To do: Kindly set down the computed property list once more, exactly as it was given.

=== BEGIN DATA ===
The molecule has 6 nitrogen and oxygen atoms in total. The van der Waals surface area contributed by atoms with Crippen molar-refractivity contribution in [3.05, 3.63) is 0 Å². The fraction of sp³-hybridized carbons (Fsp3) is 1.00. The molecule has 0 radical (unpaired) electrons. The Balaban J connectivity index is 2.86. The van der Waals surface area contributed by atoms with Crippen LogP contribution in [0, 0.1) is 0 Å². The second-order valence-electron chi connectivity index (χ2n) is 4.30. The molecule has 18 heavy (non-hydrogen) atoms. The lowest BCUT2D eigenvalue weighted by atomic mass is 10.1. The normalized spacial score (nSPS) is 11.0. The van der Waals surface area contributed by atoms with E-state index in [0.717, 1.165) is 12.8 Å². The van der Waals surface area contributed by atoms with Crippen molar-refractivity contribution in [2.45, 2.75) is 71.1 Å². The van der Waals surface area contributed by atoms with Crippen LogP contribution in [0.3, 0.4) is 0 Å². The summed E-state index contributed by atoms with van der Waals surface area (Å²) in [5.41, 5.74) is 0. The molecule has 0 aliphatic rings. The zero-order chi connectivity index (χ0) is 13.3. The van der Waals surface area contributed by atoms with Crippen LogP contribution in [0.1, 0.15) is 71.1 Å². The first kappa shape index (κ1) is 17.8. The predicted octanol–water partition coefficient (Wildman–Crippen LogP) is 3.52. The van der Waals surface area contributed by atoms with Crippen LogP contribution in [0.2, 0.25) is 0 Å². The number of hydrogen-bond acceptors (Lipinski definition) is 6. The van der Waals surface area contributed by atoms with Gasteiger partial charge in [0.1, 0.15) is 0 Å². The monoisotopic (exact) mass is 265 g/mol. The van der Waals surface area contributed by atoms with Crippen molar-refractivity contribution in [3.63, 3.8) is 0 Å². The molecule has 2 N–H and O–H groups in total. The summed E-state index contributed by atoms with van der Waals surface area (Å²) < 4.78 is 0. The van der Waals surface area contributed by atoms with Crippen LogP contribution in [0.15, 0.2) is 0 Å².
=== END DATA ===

The molecule has 6 nitrogen and oxygen atoms in total. The van der Waals surface area contributed by atoms with Crippen molar-refractivity contribution in [3.05, 3.63) is 0 Å². The fraction of sp³-hybridized carbons (Fsp3) is 1.00. The molecule has 0 radical (unpaired) electrons. The Balaban J connectivity index is 2.86. The van der Waals surface area contributed by atoms with Crippen LogP contribution in [0, 0.1) is 0 Å². The second-order valence-electron chi connectivity index (χ2n) is 4.30. The molecule has 18 heavy (non-hydrogen) atoms. The lowest BCUT2D eigenvalue weighted by atomic mass is 10.1. The normalized spacial score (nSPS) is 11.0. The van der Waals surface area contributed by atoms with E-state index in [0.717, 1.165) is 12.8 Å². The van der Waals surface area contributed by atoms with Crippen molar-refractivity contribution in [2.45, 2.75) is 71.1 Å². The van der Waals surface area contributed by atoms with Crippen LogP contribution in [0.3, 0.4) is 0 Å². The summed E-state index contributed by atoms with van der Waals surface area (Å²) in [5.41, 5.74) is 0. The molecule has 0 aliphatic rings. The zero-order chi connectivity index (χ0) is 13.3. The van der Waals surface area contributed by atoms with Crippen LogP contribution in [0.1, 0.15) is 71.1 Å². The first kappa shape index (κ1) is 17.8. The predicted octanol–water partition coefficient (Wildman–Crippen LogP) is 3.52. The van der Waals surface area contributed by atoms with Crippen LogP contribution in [0.2, 0.25) is 0 Å². The number of hydrogen-bond acceptors (Lipinski definition) is 6. The van der Waals surface area contributed by atoms with Gasteiger partial charge in [0.1, 0.15) is 0 Å². The monoisotopic (exact) mass is 265 g/mol. The van der Waals surface area contributed by atoms with Crippen molar-refractivity contribution in [3.63, 3.8) is 0 Å². The molecule has 2 N–H and O–H groups in total. The summed E-state index contributed by atoms with van der Waals surface area (Å²) < 4.78 is 0. The van der Waals surface area contributed by atoms with Crippen LogP contribution in [0.15, 0.2) is 0 Å².